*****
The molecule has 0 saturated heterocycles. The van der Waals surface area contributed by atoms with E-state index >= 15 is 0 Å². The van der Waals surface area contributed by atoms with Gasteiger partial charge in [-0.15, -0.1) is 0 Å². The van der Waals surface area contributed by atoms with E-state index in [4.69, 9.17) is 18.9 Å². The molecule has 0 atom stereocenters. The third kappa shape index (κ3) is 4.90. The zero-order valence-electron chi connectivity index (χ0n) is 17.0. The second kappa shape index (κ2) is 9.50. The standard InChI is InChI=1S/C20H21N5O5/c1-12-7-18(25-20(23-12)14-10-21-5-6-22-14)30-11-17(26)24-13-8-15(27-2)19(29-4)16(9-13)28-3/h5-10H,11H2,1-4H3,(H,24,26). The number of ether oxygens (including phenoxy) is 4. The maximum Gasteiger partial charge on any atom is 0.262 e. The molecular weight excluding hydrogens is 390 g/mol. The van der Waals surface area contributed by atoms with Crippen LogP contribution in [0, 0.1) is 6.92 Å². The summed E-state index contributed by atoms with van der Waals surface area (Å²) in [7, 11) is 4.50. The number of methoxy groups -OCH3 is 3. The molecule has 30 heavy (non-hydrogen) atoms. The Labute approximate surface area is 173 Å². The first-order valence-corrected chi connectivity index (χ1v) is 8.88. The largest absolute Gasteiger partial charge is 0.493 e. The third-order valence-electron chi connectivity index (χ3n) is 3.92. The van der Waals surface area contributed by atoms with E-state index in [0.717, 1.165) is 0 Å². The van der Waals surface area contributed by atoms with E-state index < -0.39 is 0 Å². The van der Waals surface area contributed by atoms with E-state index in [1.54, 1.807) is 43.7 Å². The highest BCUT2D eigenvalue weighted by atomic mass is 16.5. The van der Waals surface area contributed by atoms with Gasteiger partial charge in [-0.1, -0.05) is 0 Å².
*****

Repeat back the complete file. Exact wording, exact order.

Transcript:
The molecule has 0 saturated heterocycles. The van der Waals surface area contributed by atoms with E-state index >= 15 is 0 Å². The van der Waals surface area contributed by atoms with Gasteiger partial charge in [-0.15, -0.1) is 0 Å². The van der Waals surface area contributed by atoms with E-state index in [4.69, 9.17) is 18.9 Å². The molecule has 0 atom stereocenters. The third kappa shape index (κ3) is 4.90. The zero-order valence-electron chi connectivity index (χ0n) is 17.0. The second kappa shape index (κ2) is 9.50. The standard InChI is InChI=1S/C20H21N5O5/c1-12-7-18(25-20(23-12)14-10-21-5-6-22-14)30-11-17(26)24-13-8-15(27-2)19(29-4)16(9-13)28-3/h5-10H,11H2,1-4H3,(H,24,26). The number of ether oxygens (including phenoxy) is 4. The maximum Gasteiger partial charge on any atom is 0.262 e. The molecular weight excluding hydrogens is 390 g/mol. The van der Waals surface area contributed by atoms with Crippen LogP contribution in [0, 0.1) is 6.92 Å². The summed E-state index contributed by atoms with van der Waals surface area (Å²) in [7, 11) is 4.50. The number of methoxy groups -OCH3 is 3. The molecule has 30 heavy (non-hydrogen) atoms. The Labute approximate surface area is 173 Å². The first-order valence-corrected chi connectivity index (χ1v) is 8.88. The largest absolute Gasteiger partial charge is 0.493 e. The third-order valence-electron chi connectivity index (χ3n) is 3.92. The van der Waals surface area contributed by atoms with E-state index in [0.717, 1.165) is 0 Å². The van der Waals surface area contributed by atoms with E-state index < -0.39 is 0 Å². The van der Waals surface area contributed by atoms with E-state index in [1.54, 1.807) is 43.7 Å². The highest BCUT2D eigenvalue weighted by atomic mass is 16.5. The van der Waals surface area contributed by atoms with Gasteiger partial charge in [-0.1, -0.05) is 0 Å².